#9  
Old 12-10-2009, 01:36 AM
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Looks good. However, change the background color from yellow to pink or purple..
 
  #10  
Old 02-21-2010, 11:14 PM
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New spark plug -plasma spark plug reduce 70% fuel reduce CO2 zero-O-
emissions CO2 !!!!!
For years now, I have wondered where and when the next Edison with a
bright idea will appear and invent a “lean, green, driving machine”.
 
  #11  
Old 09-06-2010, 04:34 AM
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Originally Posted by nicu_pascan View Post
Perhaps the largest problem to date; while coming to a stop, the engine falls below idle speed, almost to 500 rpms, and then comes back up to 700 - 800 right at the point where you come to a complete stop, then sometimes had issues figuring out where it was supposed to be. Thinking this was a mechanical problem, I had rebuilt the entire air intake assembly, bought a new filter, taken apart and cleaned the throttle body and MAF, etc, because I thought this problem was due to lack of air. This solved SOME of the problem, but it still existed. After a while, I figured maybe it's just the way the car is, that is does that normally. I thought perhaps I was loosing compression, I had a system leak or bad piston rings or head gaskets, tried new oils, additives, thought maybe my trans was sticking, etc. All of the causes that might cause the engine idle to go way down and bounce back I fixed, and as of yesterday, it was still doing it. I also put brand new iridium spark plugs in, thinking maybe the plugs were bad. I also replaced all pulleys and belts, etc. The car doesn't do this anymore, now that it has the proper power and voltage I'm assuming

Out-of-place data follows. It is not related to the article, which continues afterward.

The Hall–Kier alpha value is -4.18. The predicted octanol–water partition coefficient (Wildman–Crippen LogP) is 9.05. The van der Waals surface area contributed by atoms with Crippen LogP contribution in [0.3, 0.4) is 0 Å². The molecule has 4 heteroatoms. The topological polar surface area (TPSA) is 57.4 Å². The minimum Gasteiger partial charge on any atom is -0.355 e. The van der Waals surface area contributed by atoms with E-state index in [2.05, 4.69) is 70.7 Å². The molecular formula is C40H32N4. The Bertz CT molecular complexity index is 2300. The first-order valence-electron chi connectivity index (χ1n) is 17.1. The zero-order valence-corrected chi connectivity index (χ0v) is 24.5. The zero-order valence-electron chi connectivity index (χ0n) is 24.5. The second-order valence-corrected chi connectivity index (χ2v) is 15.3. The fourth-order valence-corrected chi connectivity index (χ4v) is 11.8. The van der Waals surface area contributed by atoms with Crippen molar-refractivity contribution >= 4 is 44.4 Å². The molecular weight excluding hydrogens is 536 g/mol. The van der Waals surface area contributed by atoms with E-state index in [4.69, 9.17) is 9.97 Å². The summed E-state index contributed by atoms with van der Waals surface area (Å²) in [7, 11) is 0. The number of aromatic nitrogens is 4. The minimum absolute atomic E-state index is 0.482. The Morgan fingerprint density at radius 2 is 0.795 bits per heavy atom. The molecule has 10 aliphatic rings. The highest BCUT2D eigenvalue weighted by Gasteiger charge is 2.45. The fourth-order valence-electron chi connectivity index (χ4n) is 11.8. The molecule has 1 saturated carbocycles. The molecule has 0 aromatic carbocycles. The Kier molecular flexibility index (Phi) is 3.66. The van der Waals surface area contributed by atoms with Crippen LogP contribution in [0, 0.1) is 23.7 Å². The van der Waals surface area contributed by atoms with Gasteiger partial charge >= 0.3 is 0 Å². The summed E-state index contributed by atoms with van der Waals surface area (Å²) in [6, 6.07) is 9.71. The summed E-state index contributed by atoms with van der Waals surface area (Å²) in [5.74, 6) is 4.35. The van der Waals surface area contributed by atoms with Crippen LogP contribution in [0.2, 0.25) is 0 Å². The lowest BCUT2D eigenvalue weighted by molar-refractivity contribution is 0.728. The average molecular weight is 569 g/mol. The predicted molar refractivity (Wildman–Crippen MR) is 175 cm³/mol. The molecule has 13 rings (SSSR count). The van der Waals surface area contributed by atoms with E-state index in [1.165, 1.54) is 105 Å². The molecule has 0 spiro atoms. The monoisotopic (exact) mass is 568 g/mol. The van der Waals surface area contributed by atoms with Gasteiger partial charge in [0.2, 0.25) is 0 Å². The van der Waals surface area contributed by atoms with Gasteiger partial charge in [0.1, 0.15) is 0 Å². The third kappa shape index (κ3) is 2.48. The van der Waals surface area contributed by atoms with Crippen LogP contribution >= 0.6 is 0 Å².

Thanks for this great forum. I hope you guys can send me an answer because I suspect that when I pick up the car tomm., turn on the AC and come to a stop, the car will drop down to under 500 idle and then back up to 750 or so. I told the shop owner this happened right after the AC repair before the alternator went out but he did not want to listen to any of my comments or diagnosis....just more money, more money...hehehe
 
  #12  
Old 10-08-2010, 02:42 AM
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All of the causes that might cause the engine idle to go way down and bounce back I fixed, and as of yesterday, it was still doing it. I also put brand new iridium spark plugs in, thinking maybe the plugs were bad. I also replaced all pulleys and belts, etc. The car doesn't do this anymore, now that it has the proper power and voltage I'm assuming
 
  #13  
Old 11-09-2010, 11:45 PM
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Can anybody say with certainty that if the voltage regulator puts out 1 less volt it will drop the voltage output of the blue wire (collector) on the coil/DC power stage?
 
  #14  
Old 01-01-2011, 05:11 AM
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Originally Posted by HummerGuy View Post
Short Version:

A new voltage regulator on my 01 V70 solved many other problems I was having. It's very important, especially in these cars, to have a good battery and Generator/Regulator.

Long Version:

Last night I changed my voltage regulator because of an error message telling me I had a "Over Voltage" problem, in addition to the system only putting out between 11.5V to 12V. After testing, I realized I had more of a problem then I thought.

Since I bought the car in June '08 I've been having various electrical problems that I really didn't know were all associated with this one issue. Thanks to tech and the other posters on here, I started realizing how sophisticated the Volvo's are technologically speaking.